March 24th 2018

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Articles from this issue:

COVER STORY Media ensure a comfy rise for Bill Shorten

CANBERRA OBSERVED Can Liberals' broad church survive schism?

INTERNATIONAL AFFAIRS Middle-East time bomb: youth unemployment

ENVIRONMENT Europe's freeze further proof of global warming!

NATIONAL AFFAIRS Cashless debit card records positive results

NATIONAL AFFAIRS Liberals' Tasmanian victory: the implications

OPINION The height of absurdity: education as business

ECONOMICS AND CHINA Eyes averted from the dragon in the marketplace

RELIGIOUS FREEDOM The state attacking the Church: lessons from history

FAMILY POLITICS A Trojan horse for monitoring children

NORTH AMERICA The cultural and political mosaic that is Canada

CINEMA Mary Magdalene on film: a new interpretation

MUSIC Audio-visual: or, how to watch your music

CINEMA The Adventures of Tintin: A light amid the bleakness

BOOK REVIEW Taking arms against the gender fluid fad

BOOK REVIEW Narrative history from a great writer



INTERNATIONAL AFFAIRS Sexual exploitation at Oxfam symptom of culture of death

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Europe's freeze further proof of global warming!

by Peter Westmore

News Weekly, March 24, 2018

For weeks, Europe and North America have been in the grip of an icy freeze that has caused snow to fall as far south as Greece and southern Italy, and across much of the United States. Such events are not unknown, but usually happen earlier than March, the beginning of spring.

But for climate alarmists, the explanation has to be that the freezing cold – like hot weather – is proof of global warming, aka “climate change”.

Their explanation is ingenious. They claim that warm air at the North Pole has displaced cold air southward, and the North Pole is “hot”.

For example: “Just how hot is the Arctic now?” tweeted Peter Gleick, president emeritus of the Pacific Institute and a member of the U.S. National Academy of Science. “Hotter than ever measured in winter. Human-caused climate change is beginning to radically transform our planet.”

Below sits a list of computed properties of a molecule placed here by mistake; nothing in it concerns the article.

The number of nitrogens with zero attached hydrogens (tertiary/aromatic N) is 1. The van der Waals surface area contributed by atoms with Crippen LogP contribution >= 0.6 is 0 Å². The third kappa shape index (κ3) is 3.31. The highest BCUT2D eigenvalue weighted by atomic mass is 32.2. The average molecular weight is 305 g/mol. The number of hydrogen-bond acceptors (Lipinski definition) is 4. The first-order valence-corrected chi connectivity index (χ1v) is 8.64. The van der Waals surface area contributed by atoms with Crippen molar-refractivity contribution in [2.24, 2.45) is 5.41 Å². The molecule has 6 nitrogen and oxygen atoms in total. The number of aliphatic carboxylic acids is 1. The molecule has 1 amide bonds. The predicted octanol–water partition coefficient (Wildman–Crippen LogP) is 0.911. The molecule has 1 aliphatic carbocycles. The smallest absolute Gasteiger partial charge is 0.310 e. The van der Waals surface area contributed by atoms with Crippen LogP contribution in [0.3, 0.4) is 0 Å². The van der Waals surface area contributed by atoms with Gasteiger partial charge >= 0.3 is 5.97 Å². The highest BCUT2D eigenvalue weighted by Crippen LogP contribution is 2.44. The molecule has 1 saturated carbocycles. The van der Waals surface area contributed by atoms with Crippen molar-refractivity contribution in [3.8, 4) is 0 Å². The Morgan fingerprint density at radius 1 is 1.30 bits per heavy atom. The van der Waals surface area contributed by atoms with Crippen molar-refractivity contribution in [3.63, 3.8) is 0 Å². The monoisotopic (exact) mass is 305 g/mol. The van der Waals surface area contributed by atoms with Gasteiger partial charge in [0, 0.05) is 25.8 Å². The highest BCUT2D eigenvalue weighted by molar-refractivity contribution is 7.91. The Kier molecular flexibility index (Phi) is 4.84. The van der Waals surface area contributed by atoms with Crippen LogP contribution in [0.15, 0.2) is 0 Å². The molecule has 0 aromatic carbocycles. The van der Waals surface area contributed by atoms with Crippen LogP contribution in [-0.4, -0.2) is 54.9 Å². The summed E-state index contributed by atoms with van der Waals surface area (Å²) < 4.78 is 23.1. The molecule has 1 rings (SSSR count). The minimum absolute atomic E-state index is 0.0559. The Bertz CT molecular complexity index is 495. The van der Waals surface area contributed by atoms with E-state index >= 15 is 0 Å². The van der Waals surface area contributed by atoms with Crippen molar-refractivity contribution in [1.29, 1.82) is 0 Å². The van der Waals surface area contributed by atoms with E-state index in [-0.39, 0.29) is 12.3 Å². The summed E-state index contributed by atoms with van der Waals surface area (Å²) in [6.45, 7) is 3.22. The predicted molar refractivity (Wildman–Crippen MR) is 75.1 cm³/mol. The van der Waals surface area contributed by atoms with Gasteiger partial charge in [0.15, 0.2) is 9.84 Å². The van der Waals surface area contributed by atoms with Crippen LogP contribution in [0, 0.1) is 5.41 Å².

The question is: who is Peter Gleick?

An internet search reveals that he has no special knowledge of climate science, but rather claims expertise in water policy. In relation to environmental issues, he is a climate extremist. His website quotes him as saying in 1989: “Among all the major environmental threats, global climatic change appears to be the most likely to affect international politics because of its wide scope and magnitude.”

Freezing cold

The facts, however, contradict this. Temperatures in the Arctic are freezing cold. The clearest indicator of this is to be found in the published Arctic Sea Ice data, which is freely available online.

Arctic Sea Ice extent is an indicator of the area where temperatures are below freezing. The latest images show that the Arctic Sea Ice extent is above 15 million square kilometres, about the same as seen at this time in recent years, and a little lower than the average Sea Ice extent for the period 1980–2000.

The image shows that every year, sea ice varies between a minimum of about 6 million sq km in September, and a maximum of 15-17 million sq km in March.

Looking at global temperatures, satellites have been monitoring global temperatures since about 1980.

The figures for these are published monthly by one of America’s leading meteorologists, Dr Roy Spencer. Before becoming a principal research scientist at the University of Alabama in Huntsville (UAH) in 2001, he was a senior scientist for Climate Studies at NASA’s Marshall Space Flight Center, where he and Dr John Christy received NASA’s Exceptional Scientific Achievement Medal for their global temperature monitoring work with satellites. He still works for NASA.

On his website, Dr Spencer charts the satellite data showing average global temperatures, as analysed at the University of Alabama, Huntsville Campus.

The latest figures show that average temperatures in the lower troposphere (at the earth’s surface) is about 0.2 degrees Celsius above the average for the 30 years from 1981 to 2010. The peaks in this data occur at times of El Niño, the global temperature peak that is often associated with droughts in Australia.

Current global average temperatures, according to Dr Spencer, are lower than they were at the time of the 1996 and 2016 El Niños.

These observations radically differ from the scenarios published by the Intergovernmental Panel on Climate Change (IPCC), which has predicted a 2-degree Celsius rise in temperatures in this century alone.

In light of the freezing weather recently observed in the northern hemisphere, it will be interesting to watch how future temperatures vary from the long-term averages. Over recent months, the temperature trend according to the UAH data is downward.

Rising sea levels?

Another widely publicised claim is that sea levels are rising at unprecedented speeds, and that sea levels will rise by metres by the end of the century.

These are often accompanied by apparently alarming pictures or videos of icebergs breaking off from the ice shelves of Antarctica and Greenland. In fact, as the ice shelves are already floating on water, and represent rivers of ice flowing down to the sea, these are entirely natural events that have occurred since time immemorial.

Historically, icebergs have been seen off the coast of New Zealand, although none have been seen recently, and the sinking of the Titanic over a century ago was due to an iceberg that had broken away from somewhere near Greenland months or years earlier.

All you need to know about
the wider impact of transgenderism on society.
TRANSGENDER: one shade of grey, 353pp, $39.99

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